Losing the streets
Even amid signs of progress, Baltimore struggles with an increase in killings that has cast a shadow over the city
By Doug Donovan and Sumathi Reddy
Originally published July 1, 2007
A teenager pistol-whips and shoots a light rail passenger in Westport. Young men on a drug corner in Barclay spark a gunfight with police. A motorist involved in a fender bender in Ten Hills tries to run over a patrolman, who opens fire in defense.
In one 48-hour stretch last weekend, gunshots echoed in three Baltimore neighborhoods, illustrating a surge in violence that threatens to reverse years of crime reduction credited with fueling the city's development boom.
Today, halfway through 2007, Baltimore has recorded 155 homicides, about a 15 percent increase over the first six months of 2006. That puts Baltimore on pace for the first time this decade to exceed 300 killings in a year - the macabre benchmark associated with a city besieged by crime in the 1990s.
Nonfatal shootings are up even more, rising 32 percent, to 352 so far this year.
"It just seems to be getting worse," said Anita Ann-Marie McDonald, 46, whose 18-year-old son was shot to death near his Belair-Edison home in March. "A very integral part of me has been taken away because of violence, and I don't see it getting better."
For a city preparing to elect new leaders Sept. 11, the violence dominates political debate. Critics of Mayor Sheila Dixon try to pin blame on the shift she has made from zero-tolerance arrest policies to targeted enforcement against the most violent offenders. But Dixon and other observers counter that the homicide increase has no single cause.
Baltimore's rapid approach toward 300 homicides frightens not only politicians but also the businesses and homeowners who bet billions on the city's turnaround, not to mention longtime residents who fear a return to worse days.
Although Baltimore's violent crime levels are far below what they were in the past decade, 2006 marked the first increase since 1999. It's an uptick mirrored in many cities.
Some criminologists fear that the current pace foretells a rising trend driven by gang violence, easy access to guns, a thriving drug market, a large ex-offender population, violent wayward youth and an economic downturn.
Making Baltimore's violence all the more stubborn are its pockets of extreme poverty filled with residents who often don't trust the criminal justice system and are fearful of being seen as informants in neighborhoods where witness intimidation is common.
Meanwhile, long waiting lists for employment and drug treatment leave few rehabilitation options for the thousands who return home to the city each year from prison, and Baltimore's youth struggle to stay productive amid a dearth of summer jobs and too few alternatives to the streets.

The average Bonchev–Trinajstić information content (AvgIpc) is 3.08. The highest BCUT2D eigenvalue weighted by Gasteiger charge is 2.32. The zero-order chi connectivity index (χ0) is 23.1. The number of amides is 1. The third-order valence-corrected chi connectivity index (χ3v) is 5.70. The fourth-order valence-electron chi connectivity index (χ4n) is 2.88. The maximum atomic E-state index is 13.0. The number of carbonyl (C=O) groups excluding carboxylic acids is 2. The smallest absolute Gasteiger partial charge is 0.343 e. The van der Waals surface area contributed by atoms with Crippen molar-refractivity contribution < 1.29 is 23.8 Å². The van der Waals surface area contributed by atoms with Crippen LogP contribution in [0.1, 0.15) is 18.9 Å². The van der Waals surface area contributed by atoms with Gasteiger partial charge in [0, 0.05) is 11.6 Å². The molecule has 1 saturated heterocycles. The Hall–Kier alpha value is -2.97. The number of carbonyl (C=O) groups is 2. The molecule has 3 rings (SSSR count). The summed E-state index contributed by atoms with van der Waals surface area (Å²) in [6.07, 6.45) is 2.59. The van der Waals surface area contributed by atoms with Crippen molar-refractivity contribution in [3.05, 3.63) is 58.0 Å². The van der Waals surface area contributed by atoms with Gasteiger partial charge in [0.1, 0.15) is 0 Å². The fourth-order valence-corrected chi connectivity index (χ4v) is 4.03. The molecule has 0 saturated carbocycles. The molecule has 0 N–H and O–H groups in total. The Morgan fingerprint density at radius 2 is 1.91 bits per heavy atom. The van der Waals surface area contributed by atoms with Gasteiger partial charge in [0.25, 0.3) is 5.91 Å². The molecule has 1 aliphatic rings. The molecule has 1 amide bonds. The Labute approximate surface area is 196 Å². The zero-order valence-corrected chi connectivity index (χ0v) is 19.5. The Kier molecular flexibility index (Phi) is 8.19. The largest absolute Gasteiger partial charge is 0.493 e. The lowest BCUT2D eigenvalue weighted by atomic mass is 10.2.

"This culture of violence ... is what sets Baltimore apart from some other areas," said Deputy Police Commissioner Frederick H. Bealefeld III. "This is just not guys arguing over multi-kilo drug deals. It's not guys arguing over who is going to stand on what corner. They will shoot and kill each other over slights in a carryout store, or the lyrics in a rap song, or an argument over a girl."
Yet the outrage is hard to find almost anywhere in the city - whether in thriving neighborhoods isolated from violence or in communities immersed in it.
In January, when New Orleans faced an escalating number of murders, nearly 3,000 people marched on City Hall. That same month, Baltimore's NAACP held an anti-violence rally. Fifty people showed.
"Children are dying. People are getting shot. People shouldn't be accepting this. They should be outraged," said retired state Sen. Ralph M. Hughes, a criminal justice professor at Coppin State University.
Overall violent crime is down 11 percent this year, according to city police statistics, with decreases in aggravated assaults and robberies. But experts view such figures as a less reliable benchmark than the homicide count, considered the most accurate gauge of crime in a city. Criminologists say that in violent cities, many nonfatal crimes go unreported.
The increasing homicide rate touches nearly every aspect of Baltimore. "It affects the vitality and health of the entire city," said Jack Levine, director of the Brudnick Center on Conflict and Violence at Northeastern University in Boston. "It determines whether people will stay in the city; the way that people feel about their personal safety; the willingness of suburbanites to travel into the city; the willingness of companies to relocate within the city limits. It's not just a few neighborhoods. It's the entire area."
But even as the killings remain concentrated in pockets of East and West Baltimore, far from the glittering waterfront neighborhoods and the city's upscale and middle-class locales, fear is beginning to filter into the psyche of virtually all residents. "There is a sense of unease in many of the city's pre-eminent neighborhoods," said Anirban Basu, an economist and city school board member. "When people in these neighborhoods are affected by crime, violent or otherwise, it often leads to the disappearance of tax base, and that's something the city can ill afford.
"In some sense, we're right back to where we started," he added. "We're generating as many homicides as we did during the mid-1990s - with a smaller population."
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